COLUMBUS, Ohio – In response to the Ohio Auditor of the State’s Financial Health Indicators report, which states that most county officials are successfully managing finances, the County Commissioners Association of Ohio (CCAO) and the County Auditors Association of Ohio (CAAO) recognize that the revenue losses and rising costs experienced by counties could be mitigated with a stronger state-county partnership.
“Counties are in the difficult position of balancing unprecedented revenue losses with escalating costs,” said CCAO President and Lake County Commissioner Daniel Troy. “This report shows that county officials have had to make tough decisions to stay financially healthy by reducing services, delaying overdue capital projects and even raising taxes as a last resort to continue vital service delivery to our citizens.”
“Tough challenges lie ahead for counties because of the loss of $351 million in annual revenue, causing mounting pressure due to delayed capital and infrastructure investments as well as increased expenses,” added Troy, citing the opioid epidemic, its impact on increased child protection demands and maintaining county jails as main drivers of those increased expenses.
“Federal and state policies enacted over the last decade have resulted in the dramatic loss of the Medicaid managed care organization sales tax, severe reductions in the Local Government Fund (LGF) and the phase out of the tangible personal property tax (TPP) which have eliminated $351 million per year in county revenue,” said Jon Slater, CAAO president and Fairfield County auditor.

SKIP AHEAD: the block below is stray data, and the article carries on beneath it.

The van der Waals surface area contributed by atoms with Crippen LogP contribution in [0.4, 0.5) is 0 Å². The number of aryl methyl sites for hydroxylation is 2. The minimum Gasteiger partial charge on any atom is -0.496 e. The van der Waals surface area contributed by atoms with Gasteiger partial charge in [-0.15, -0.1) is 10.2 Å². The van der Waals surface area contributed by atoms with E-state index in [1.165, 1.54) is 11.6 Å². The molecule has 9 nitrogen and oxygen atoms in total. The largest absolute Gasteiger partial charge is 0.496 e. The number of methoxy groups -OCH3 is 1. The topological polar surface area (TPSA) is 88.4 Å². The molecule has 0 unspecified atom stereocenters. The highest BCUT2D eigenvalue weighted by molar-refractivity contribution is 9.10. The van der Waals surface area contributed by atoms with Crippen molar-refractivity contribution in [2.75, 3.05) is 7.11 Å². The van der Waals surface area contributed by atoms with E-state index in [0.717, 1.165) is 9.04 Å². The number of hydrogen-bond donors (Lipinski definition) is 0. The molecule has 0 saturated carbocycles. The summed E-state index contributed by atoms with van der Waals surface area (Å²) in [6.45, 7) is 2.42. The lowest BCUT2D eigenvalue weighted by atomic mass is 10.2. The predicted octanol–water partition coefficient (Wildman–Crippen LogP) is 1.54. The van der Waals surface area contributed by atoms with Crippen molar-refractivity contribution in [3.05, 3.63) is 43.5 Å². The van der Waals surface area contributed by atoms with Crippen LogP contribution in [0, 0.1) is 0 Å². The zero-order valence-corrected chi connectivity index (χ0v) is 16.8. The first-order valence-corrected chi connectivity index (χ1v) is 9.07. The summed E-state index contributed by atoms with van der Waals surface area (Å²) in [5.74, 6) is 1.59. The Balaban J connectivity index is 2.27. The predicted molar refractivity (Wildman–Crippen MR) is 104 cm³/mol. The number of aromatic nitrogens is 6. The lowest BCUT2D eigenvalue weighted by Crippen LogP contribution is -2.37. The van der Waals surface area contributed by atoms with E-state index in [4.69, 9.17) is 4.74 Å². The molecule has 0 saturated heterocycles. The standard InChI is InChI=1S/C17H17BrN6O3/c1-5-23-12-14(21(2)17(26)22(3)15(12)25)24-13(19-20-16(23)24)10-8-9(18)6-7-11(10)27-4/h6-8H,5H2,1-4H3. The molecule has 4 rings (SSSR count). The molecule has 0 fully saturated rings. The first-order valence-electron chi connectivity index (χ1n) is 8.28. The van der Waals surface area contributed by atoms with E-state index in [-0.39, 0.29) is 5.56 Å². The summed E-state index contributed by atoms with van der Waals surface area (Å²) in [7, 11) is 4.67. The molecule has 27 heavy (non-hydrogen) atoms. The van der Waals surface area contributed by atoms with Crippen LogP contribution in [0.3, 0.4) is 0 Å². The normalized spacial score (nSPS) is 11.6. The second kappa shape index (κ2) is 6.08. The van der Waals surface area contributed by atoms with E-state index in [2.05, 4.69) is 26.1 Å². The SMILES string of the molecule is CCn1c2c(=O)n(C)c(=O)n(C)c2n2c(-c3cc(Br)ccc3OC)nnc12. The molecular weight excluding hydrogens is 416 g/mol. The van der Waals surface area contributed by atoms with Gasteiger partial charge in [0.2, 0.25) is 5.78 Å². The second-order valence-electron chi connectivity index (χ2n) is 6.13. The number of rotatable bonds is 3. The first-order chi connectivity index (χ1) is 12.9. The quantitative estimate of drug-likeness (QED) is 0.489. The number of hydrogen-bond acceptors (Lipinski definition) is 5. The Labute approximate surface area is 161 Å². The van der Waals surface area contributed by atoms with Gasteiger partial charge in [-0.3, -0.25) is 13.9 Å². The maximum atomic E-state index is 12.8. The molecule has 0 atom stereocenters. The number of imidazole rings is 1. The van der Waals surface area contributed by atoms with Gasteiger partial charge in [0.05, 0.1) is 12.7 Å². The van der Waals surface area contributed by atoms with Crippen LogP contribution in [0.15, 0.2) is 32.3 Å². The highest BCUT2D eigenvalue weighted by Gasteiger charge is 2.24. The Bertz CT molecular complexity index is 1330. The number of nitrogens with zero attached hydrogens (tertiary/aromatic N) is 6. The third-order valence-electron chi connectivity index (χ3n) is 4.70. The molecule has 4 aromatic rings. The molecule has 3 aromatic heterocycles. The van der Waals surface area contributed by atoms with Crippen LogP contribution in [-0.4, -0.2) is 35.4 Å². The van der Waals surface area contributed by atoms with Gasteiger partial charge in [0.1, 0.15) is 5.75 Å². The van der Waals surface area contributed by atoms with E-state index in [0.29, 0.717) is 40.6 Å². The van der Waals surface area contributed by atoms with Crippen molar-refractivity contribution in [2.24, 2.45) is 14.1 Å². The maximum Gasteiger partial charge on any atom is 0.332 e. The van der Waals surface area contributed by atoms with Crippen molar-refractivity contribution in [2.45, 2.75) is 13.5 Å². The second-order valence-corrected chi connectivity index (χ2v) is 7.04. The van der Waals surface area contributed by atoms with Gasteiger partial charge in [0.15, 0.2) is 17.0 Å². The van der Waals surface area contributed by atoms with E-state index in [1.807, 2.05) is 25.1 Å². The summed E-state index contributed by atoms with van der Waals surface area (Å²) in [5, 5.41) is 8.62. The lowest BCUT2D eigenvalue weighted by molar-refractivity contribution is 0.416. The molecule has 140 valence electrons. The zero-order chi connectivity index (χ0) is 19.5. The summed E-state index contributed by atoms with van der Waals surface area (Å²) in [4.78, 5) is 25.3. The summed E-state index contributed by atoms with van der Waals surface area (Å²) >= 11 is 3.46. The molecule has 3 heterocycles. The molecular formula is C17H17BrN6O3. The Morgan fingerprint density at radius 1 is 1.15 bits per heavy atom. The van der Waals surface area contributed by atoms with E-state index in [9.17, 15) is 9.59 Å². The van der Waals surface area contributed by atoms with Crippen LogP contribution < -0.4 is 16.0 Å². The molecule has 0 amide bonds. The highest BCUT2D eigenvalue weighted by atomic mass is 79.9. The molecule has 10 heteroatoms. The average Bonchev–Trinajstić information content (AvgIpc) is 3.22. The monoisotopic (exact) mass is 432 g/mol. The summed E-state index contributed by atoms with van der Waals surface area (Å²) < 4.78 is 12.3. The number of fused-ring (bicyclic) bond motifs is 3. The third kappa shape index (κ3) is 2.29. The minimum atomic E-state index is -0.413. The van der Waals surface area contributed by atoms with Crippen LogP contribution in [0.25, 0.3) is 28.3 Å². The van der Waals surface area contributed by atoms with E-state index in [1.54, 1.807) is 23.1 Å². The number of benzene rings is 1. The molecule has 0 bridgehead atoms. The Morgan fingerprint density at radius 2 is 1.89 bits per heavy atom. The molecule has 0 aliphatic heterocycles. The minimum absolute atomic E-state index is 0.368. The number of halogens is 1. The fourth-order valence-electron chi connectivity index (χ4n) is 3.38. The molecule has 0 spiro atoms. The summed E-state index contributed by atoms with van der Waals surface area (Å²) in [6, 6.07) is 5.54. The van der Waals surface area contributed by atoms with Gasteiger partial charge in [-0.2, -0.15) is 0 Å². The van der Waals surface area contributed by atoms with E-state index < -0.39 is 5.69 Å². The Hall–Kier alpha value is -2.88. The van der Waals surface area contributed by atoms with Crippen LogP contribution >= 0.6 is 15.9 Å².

“We are looking for a stronger state-county partnership which translates into addressing counties’ loss revenue, providing assistance in protecting children and families, supporting our public safety operations, funding state-mandated services and investing in our local infrastructure,” Slater said.
The County Commissioners Association of Ohio advances effective county government for Ohio through legislative advocacy, education and training, technical assistance and research, quality enterprise service programs, and greater citizen awareness and understanding of county government.
The County Auditors Association of Ohio was founded in 1867 for the express purpose of promoting and protecting the interests of taxpayers in the State of Ohio and improving the administration of county government.